Kutztown Area School District and Kutztown University celebrated Peace Day, hosted by Peace.Love.Kutztown on Sept. 21.
Observed around the world on Sept. 21, International Day of Peace was established in 1981 by the United Nations declaring a day to “commemorate and strengthen the ideas of peace both within and among all nations and peoples.”
This year Kutztown students from elementary through college celebrated Day of Peace.
Middle schoolers created Pinwheels for Peace with art teacher Kris Tuerk. Selected high school and middle school students went to KU on Peace Day to teach college students how make pinwheels which were then used to create a peace sign on the KU lawn.
Meanwhile, Tuerk and a select group of 6th graders created a large peace sign using 300 pinwheels on the front lawn of the middle school. Students had spent that week making the individualized pinwheels to depict their meaning of peace.
For the past 10 years, Tuerk conducted Pinwheels for Peace with her students. Pinwheels for Peace was created by two art teachers in Florida in the 1990s and now art teachers across the nation participate. She hopes students gain collaborative work experience and a communal understanding of what peace is, whether it’s peace from the conflict of war or a peace of mind.
“Everybody has a different idea of what peace means and this gives them a voice. I’ve allowed them to express themselves in this little pinwheel,” said Tuerk.
Kutztown 7th Grade Social Studies teacher Beth Patten, also a founding member of Peace.Love.Kutztown which is a subcommittee of Kutztown Community Partnership, wanted to make Peace Day bigger to include all Kutztown students.
“It’s turned out to be absolutely amazing,” said Tuerk.
Patten reached out to KU professors Vicki Meloney, Amy Pfeifer-Wunder, George Sirrakos and KU Dean of Inclusion and Jerry Schaerer, who is also president of KCP.
“We just tried to make the event bigger and better,” said Patten. “So now every student in Kutztown is getting to participate in Peace Day.”
Kutztown Elementary students wore white, sang the Peace song from Peace One Day, and had quiet time to reflect on their thoughts of peace. Greenwich Elementary students, staff and teachers gathered outside on the school field to form a human peace sign.
Patten said their goal is to show that the whole community is unified for peace, including the university, school district, businesses, and community. By unifying all of these groups shows the community that “young people of the community are committed to positive change,” said Patten.
In front of the KU student union, KU’s Commission on Human Diversity sponsored Pop Up for Peace which included art, music, and food. Students created Peace Day buttons and Pinwheels for Peace.
“Part of the mission of the Commission on Human Diversity is to celebrate all of us here on campus and in our community and to bring people together for conversation and dialogue on topics that we face as humans that are challenging and to come together in a show of peace, love and unity,” said Pfeifer-Wunder who chairs the Commission, which consists of faculty, staff and students.
The Pop Up for Peace event included participation by KCP, KU Social Work and Advocates Club, KU students and Kutztown middle and high school students.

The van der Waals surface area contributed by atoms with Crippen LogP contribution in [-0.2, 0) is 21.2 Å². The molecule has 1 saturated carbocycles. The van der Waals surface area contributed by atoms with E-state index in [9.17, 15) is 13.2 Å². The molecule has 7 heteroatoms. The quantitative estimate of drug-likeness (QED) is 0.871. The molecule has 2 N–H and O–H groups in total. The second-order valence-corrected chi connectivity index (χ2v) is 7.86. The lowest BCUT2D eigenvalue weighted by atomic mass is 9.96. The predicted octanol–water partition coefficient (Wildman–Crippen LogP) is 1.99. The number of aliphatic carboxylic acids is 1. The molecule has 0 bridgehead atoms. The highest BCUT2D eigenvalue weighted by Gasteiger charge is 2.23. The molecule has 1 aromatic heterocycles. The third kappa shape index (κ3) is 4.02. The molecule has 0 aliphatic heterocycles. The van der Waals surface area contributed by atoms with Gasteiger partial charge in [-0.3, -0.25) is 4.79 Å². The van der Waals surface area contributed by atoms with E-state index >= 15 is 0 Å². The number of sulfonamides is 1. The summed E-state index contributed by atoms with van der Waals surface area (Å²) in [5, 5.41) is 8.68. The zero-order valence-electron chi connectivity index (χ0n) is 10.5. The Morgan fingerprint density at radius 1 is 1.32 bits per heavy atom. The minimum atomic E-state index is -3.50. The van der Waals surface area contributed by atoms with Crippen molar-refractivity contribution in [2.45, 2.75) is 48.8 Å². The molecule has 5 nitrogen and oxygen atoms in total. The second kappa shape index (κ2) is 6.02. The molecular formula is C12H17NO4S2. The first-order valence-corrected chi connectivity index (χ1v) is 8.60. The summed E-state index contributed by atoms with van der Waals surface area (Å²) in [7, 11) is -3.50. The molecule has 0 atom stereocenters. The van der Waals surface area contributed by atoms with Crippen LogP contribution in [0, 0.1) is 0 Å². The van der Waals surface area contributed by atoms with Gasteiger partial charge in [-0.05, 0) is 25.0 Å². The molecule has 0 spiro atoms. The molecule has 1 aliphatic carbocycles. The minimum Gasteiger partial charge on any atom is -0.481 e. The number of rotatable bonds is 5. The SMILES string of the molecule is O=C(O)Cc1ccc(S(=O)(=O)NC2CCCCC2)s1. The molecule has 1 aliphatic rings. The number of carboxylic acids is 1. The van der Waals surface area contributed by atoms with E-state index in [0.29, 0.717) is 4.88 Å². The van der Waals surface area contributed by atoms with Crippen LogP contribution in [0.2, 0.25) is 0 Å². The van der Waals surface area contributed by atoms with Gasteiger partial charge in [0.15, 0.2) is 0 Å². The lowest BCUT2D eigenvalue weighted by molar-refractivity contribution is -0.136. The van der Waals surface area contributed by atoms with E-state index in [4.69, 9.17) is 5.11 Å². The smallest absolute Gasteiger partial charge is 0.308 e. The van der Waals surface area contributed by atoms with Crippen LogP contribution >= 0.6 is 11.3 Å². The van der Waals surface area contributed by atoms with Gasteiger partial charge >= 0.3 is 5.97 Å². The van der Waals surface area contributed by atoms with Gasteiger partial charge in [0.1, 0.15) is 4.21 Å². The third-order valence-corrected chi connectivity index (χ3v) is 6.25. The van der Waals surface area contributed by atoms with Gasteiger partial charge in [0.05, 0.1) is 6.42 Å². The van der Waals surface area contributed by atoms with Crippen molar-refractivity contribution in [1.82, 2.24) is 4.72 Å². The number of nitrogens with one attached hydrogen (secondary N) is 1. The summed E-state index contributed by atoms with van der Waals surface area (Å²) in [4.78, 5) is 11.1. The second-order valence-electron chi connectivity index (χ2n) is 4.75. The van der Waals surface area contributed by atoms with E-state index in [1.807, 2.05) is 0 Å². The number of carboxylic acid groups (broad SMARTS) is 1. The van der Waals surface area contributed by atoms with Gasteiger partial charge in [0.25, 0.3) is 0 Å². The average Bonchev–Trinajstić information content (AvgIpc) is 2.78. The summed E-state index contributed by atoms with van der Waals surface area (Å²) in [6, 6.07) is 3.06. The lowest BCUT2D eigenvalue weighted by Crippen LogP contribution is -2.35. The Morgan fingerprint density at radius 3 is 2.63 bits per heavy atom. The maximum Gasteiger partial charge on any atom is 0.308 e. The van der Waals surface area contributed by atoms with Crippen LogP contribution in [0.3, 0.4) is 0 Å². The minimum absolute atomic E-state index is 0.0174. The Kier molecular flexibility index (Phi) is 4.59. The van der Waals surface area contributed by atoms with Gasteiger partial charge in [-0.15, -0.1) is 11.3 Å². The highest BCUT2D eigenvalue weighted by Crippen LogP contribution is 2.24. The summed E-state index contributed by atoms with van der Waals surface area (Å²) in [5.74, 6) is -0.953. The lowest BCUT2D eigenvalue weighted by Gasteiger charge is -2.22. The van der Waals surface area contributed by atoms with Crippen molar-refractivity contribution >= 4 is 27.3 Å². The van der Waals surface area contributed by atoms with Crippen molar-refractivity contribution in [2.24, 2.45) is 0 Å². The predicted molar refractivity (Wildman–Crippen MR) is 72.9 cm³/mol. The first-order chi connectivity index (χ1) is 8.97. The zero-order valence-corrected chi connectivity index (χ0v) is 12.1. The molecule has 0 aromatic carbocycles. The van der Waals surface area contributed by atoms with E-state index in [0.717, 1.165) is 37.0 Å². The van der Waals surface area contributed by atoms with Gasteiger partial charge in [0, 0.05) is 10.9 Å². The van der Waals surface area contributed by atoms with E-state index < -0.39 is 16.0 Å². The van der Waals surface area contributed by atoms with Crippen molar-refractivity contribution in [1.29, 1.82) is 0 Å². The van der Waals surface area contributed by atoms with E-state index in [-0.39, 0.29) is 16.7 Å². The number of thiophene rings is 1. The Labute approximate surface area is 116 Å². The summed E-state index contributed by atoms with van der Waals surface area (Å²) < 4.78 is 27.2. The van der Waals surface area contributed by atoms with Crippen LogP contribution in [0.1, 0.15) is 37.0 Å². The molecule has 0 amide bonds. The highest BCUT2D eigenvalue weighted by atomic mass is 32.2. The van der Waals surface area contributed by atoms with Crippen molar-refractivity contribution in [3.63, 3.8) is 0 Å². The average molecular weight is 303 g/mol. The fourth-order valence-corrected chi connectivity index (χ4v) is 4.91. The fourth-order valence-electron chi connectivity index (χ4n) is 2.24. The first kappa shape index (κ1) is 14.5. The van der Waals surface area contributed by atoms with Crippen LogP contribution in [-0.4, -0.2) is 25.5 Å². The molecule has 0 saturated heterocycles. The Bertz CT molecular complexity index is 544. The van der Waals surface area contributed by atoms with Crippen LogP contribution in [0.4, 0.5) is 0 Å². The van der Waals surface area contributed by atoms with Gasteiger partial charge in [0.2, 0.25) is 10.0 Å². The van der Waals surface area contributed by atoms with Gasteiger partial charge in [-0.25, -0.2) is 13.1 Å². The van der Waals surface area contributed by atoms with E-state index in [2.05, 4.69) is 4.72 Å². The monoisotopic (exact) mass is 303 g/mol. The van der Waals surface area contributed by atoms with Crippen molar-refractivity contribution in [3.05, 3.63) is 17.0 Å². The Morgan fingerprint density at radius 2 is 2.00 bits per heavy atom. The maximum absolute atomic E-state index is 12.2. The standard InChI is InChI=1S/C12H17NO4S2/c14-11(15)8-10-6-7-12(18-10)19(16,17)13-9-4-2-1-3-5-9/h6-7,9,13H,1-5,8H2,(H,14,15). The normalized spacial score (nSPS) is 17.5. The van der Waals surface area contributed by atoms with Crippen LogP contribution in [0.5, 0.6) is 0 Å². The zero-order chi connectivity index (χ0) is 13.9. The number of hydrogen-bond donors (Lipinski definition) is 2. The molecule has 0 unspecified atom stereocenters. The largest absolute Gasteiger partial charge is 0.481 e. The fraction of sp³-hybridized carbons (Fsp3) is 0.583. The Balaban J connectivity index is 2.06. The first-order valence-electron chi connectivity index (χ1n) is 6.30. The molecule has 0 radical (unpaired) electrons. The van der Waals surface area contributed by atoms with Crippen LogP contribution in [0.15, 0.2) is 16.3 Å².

“I like that it (promotes) the meaning of peace. Everyone’s here together, high school, college and middle school students all together in one place,” said event volunteer Kevin Mayen-Abreu, a KU biology education freshman who encouraged participants to shout a spirit chant and provided DJ music to raise people’s energy. “We get to teach each other how we (promote) peace... We’re here to have fun, here to get along with each other.”
Kutztown Area Middle School gifted and enrichment teacher Aaron Ashman said Pop Up for Peace is a great opportunity for middle school students to interact with the community and college students, “celebrate something that should be important to us.”
Kutztown 8th grader Gianna Escobar, 13, said her favorite part of Pop Up for Peace was making Peace Day buttons to show people that it’s great to be peaceful, “Spread the peace throughout Kutztown. I think it’s good to do that to see how many people are nice and peaceful.”
Meloney, one of the Peace Day organizers at KU, said that by setting time aside for people to reflect on the concept of peace is extremely important.
“It allows them a minute to think about what’s going on in the rest of the world and in this one small art-making way come together and support those efforts,” said Meloney.
The event included creating things people could literally take away with them, such as Peace Day buttons, pinwheels and flags.
“Making art with people in this community environment and literally taking a piece of that home with them to live with them, to be with them, may be a constant reminder of this day, of this minute in time and hopefully that will carry through the concept of Peace Day with them in their everyday lives,” said Meloney. “I think it is important for them to keep in mind the general idea of peace, to make space for the people around them, make space for people with different beliefs, different views, different colors, different creeds, different religions and I think if we can do that in our everyday lives, hopefully it’ll make a difference on a bigger scale.”
To watch Peace song from Peace One Day, visit https://www.vevo.com/watch/jahmene-douglas-1/i-wish/UKC5F1600024.